After a long and tortuous set of proceedings involving the Indian patent office and the Delhi high court, the final decision in the Sovaldi opposition case just issued. The Deputy Controller handed down a clear victory to Gilead, dismissing the various contentions raised in the various oppositions that had been filed against the patent application (as noted in an earlier post, about 7-8 oppns were filed by different parties).
I’ve taken only a quick look at the order by the Deputy Controller, Rajesh Dixit and must say that the decision is not an easy read. Making out the case again (and letting me trumpet out my pet peeve again) that in view of the serious quasi judicial nature of the patent office, it’s officers must be given compulsory legal training. And not just training to boost up their legal proficiency. But to bolster their adjudicatory competence. For mere legal proficiency (gained by long years of study/practice of the law) is not sufficient to vest one with adjudicatory competence,
The present decision leaves much to be desired in terms of its reasoning and clarity of thought/presentation. In fact, the reasoning on section 3(d) is so thin and waif like it would make Kate Moss look obese.
Section 3(d) Analysis: Slim and Shaky?
Here is how the learned Controller decided that this present patent application did not attract section 3(d):
“The patent application provides comparative activity and toxicity data in mice and monkey. Further, additional comparative activity data has been filed during the examination of the patent application. These data have been relied during the hearing. Further, applicant also argued that the medicine prepared from the compounds claimed in the present invention has resulted in breakthrough treatment of HCV infection and the medicine is approved in many countries including USA and India. I am satisfied that the claimed compound has an added layer of enhanced efficacy.”
If all it takes to demonstrate enhanced efficacy is regulatory approval (as the controller appears to indicate) then all Pharma drugs will pass muster. No point even applying section 3(d)! More worryingly, the Controller fails to appreciate that section 3(d) and efficacy are to be judged as on the date of filing of the patent application. In other words, the key issue for determination under section 3(d) is: at the time of filing the patent application, did the applicant demonstrate (through the patent specification) that the claimed compound is more efficacious than a previously known compound? Often times, the compound for which a patent is applied is made into a drug (and regulatory approval procured) much later. So to use the factum of approval to justify a demonstration of efficacy is thoroughly flawed!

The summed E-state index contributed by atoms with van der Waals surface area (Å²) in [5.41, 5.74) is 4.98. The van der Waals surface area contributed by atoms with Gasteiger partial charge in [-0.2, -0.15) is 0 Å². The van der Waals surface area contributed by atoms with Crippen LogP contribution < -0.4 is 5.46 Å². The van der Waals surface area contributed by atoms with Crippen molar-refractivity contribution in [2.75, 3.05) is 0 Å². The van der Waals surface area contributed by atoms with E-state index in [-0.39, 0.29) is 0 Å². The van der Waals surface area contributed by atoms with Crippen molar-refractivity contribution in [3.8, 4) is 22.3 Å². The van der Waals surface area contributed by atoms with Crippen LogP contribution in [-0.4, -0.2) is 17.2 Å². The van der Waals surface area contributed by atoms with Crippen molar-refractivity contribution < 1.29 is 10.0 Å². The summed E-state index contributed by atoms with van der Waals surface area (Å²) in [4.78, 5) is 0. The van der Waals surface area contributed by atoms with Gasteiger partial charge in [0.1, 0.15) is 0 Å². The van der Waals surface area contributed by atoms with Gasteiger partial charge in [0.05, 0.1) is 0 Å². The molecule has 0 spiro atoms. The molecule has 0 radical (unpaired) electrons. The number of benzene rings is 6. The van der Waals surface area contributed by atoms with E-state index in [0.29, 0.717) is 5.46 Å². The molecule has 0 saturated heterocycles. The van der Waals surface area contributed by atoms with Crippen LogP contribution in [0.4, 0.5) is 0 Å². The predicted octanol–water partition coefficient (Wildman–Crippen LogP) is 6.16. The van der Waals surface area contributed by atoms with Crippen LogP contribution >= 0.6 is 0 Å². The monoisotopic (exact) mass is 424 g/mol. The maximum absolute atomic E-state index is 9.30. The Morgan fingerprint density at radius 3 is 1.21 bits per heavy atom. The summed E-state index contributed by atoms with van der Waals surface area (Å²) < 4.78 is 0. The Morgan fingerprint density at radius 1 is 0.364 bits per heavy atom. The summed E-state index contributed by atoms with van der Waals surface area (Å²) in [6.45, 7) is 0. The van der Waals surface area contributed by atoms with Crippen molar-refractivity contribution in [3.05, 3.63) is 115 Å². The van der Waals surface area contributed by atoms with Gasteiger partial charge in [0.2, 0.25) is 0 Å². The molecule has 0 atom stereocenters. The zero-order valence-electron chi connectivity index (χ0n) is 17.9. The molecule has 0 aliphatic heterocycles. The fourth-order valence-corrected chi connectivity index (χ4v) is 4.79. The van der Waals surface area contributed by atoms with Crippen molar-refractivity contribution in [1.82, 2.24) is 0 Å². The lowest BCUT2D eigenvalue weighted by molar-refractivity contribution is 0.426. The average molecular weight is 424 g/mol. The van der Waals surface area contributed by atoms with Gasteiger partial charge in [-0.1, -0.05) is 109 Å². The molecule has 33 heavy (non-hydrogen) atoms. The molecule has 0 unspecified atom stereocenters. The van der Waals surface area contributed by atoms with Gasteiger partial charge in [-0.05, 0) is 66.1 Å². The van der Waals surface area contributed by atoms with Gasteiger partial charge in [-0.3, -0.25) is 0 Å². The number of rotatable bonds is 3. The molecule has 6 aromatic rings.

Further the Controller speaks about “comparative data” without spelling out what is the point of comparison? What data is being compared? What is the substance under comparison? Recall in the Novartis Glivec case, one of the key issues was precisely this: what prior art substance must one compare the patented compound against when making a section 3(d) assessment?
Seems like a good appeal has just been handed down on a platter. Just the same way the IPO had done earlier when it first ruled (after having copied verbatim portions of Natco’s opposition brief) that this very same (alleged) invention was not patentable!
Adjudicatory Competence at “Quasi Judicial” Patent Office
Here are some quick questions for readers in the know:
- Does Rajesh Dixit (the present controller who issued this decision) have the necessary legal competence to adjudicate this case? A law degree? Legal training? This goes back to an issue I’ve been raising about vesting an important office such as the patent office with the requisite adjudicatory competence.
- On the technical side, I assume Dixit has a science/technical degree closely aligned with the technology under dispute (bio-chemistry, pharmacology or even chemistry or biology)?
I know that demanding more qualifications from patent office personnel is asking for the moon, given how the office struggles to attract even basic talent. Not to mention the pathetic policies in place that deny patent office personnel even the right to a basic shot at time bound promotions, a point I reflect upon in this post here.
But then, given the global importance of cases such as this for the future of innovation and public health, these hard questions must be asked. And relevant policies designed to attract more competent people to the fold and vest them with the necessary legal/adjudicatory competence, not to mention adjudicatory independence! Given the continuing US pressure on India to toe the patent line and rescript it in line with western industrial interests, one wonders if any pressure was brought to bear on the present Controller. Particularly so, since the patent office followed this curious practice of partitioning the various oppositions (without even permitting one opponent to sit through proceedings of the other opponent) and closed what are essentially public hearings from the eyes of the outside world.
Though in all fairness, I must say that Controller Dixit”s ruling on novelty was fairly robust (holding that the prior compounds cited by the opposition did not anticipate or disclose Gileads’ claimed compound). Unfortunately his take on inventive step and section 3(d) was poorly reasoned.
More later when I’ve assessed the decision more fully. Stay tuned!